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2 Ron@TheWisdomJournal

“One of the greatest failures of the educational system is the failure to provide financial education to students.”

Great point. Schools also don’t teach correct social skills (how to have a good relationship with your spouse, children, and others). They also don’t teach people the fundamentals of work.

Those three items, personal finance, good relationships, and a strong work ethic are the three most important things someone can learn. But schools are too interested in teaching kids to divide five eighths by three fifths, or rain forest management, or the intricacies of English literature.

People’s lives fall apart because they don’t manage their finances, they act selfishly in their relationships, or they’re just too lazy to do what it takes to succeed…not because they don’t know what chemical reaction occurs when you mix an acid with a base. No one’s life is changed from understanding 99 percent of what is taught in schools, yet we throw billions of dollars at teaching knowledge that won’t make a difference after the semester is over.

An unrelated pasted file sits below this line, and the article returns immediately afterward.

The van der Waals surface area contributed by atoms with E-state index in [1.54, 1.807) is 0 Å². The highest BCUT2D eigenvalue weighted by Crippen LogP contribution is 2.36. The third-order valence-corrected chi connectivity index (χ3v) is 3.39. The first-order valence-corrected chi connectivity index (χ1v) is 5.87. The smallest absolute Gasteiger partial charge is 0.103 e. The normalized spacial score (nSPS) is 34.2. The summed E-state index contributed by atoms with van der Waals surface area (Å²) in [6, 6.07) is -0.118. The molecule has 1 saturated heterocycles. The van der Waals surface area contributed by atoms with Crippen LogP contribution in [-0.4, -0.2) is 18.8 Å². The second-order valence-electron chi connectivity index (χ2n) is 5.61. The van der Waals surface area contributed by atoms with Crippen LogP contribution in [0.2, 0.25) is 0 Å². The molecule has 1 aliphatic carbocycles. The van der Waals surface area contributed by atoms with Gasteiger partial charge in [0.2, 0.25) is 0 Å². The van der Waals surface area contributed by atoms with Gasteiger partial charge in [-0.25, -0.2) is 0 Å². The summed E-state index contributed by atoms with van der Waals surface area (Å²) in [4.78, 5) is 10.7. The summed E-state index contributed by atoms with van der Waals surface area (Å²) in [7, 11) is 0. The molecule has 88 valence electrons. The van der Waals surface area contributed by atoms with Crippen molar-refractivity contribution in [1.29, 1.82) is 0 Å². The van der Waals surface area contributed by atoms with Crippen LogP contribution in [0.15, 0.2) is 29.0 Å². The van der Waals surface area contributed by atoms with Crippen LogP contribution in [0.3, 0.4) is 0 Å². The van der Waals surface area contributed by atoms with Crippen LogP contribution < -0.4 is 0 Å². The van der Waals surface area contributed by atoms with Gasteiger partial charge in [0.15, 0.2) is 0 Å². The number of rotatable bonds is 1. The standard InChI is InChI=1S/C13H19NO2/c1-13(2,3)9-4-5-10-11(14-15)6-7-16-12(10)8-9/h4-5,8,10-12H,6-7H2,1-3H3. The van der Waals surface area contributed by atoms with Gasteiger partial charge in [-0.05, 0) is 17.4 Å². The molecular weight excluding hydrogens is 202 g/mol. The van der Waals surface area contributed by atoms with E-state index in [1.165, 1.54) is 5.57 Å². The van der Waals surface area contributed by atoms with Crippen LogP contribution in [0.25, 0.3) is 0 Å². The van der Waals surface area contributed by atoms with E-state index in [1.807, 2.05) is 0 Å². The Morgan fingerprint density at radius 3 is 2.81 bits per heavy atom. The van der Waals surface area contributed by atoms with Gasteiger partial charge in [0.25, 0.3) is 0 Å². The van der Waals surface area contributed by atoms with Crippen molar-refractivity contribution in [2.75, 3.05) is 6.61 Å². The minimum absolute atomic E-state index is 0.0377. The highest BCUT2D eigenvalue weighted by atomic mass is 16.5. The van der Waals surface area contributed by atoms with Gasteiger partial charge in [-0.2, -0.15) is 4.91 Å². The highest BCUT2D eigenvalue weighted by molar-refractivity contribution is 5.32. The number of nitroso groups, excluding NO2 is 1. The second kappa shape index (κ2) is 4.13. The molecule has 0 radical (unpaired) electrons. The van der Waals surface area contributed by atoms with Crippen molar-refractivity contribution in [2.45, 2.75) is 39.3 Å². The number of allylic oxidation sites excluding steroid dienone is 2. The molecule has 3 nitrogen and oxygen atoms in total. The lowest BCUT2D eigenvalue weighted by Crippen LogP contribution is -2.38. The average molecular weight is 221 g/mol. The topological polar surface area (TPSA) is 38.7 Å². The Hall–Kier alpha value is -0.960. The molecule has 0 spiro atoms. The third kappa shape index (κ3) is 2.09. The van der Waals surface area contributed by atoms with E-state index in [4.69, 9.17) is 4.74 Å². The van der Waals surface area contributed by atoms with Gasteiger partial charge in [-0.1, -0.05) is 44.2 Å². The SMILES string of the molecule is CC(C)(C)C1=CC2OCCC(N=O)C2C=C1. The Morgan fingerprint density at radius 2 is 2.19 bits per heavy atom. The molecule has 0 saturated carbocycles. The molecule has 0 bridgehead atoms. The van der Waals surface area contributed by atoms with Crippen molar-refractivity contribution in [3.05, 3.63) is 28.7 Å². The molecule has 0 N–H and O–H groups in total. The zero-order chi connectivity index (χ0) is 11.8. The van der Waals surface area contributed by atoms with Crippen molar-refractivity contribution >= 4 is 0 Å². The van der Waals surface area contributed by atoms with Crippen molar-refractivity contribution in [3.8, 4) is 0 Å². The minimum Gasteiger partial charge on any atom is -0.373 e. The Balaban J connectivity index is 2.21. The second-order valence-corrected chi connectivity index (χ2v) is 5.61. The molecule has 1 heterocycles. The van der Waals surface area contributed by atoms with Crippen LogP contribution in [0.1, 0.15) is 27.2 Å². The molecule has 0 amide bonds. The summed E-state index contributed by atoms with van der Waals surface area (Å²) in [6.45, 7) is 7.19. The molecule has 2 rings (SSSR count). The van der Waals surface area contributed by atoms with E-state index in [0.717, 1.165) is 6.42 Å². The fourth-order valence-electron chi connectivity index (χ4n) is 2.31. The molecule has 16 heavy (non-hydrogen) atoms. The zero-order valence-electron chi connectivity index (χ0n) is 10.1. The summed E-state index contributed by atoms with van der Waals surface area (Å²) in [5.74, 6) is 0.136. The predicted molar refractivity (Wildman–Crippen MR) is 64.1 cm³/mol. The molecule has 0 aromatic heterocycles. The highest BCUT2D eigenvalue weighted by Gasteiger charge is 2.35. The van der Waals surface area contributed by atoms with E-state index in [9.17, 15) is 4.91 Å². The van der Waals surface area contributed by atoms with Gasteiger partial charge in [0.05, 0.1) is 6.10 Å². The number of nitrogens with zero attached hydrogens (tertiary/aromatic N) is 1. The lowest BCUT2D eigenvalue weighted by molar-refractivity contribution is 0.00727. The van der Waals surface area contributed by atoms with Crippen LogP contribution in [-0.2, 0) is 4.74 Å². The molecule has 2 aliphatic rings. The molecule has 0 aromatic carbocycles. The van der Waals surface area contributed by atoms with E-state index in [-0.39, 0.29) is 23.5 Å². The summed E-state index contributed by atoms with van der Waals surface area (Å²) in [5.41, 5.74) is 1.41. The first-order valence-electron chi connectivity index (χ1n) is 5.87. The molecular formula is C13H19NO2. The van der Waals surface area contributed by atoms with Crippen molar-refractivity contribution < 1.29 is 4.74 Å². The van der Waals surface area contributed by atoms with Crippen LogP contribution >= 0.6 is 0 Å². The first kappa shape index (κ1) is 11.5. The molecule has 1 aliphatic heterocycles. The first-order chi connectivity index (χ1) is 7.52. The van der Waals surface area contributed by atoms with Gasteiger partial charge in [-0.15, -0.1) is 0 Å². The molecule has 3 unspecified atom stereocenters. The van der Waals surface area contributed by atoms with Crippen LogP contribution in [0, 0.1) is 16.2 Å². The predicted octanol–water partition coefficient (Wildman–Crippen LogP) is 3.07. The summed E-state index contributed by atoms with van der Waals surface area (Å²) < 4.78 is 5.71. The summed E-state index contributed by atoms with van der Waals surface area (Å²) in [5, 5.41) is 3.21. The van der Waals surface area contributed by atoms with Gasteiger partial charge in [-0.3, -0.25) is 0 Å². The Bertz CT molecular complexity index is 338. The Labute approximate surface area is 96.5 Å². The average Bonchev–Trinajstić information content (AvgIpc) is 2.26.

(Note to Minimum Wage: Financial IQ comes first, money comes second. If you have money, but no IQ, you won’t have the money very long)

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3 Ryan

Minimum Wage, having a good financial IQ can help you find ways to earn more money or improve your situation. There are many ways to earn more money if you know where to look and what to do.

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4 Ryan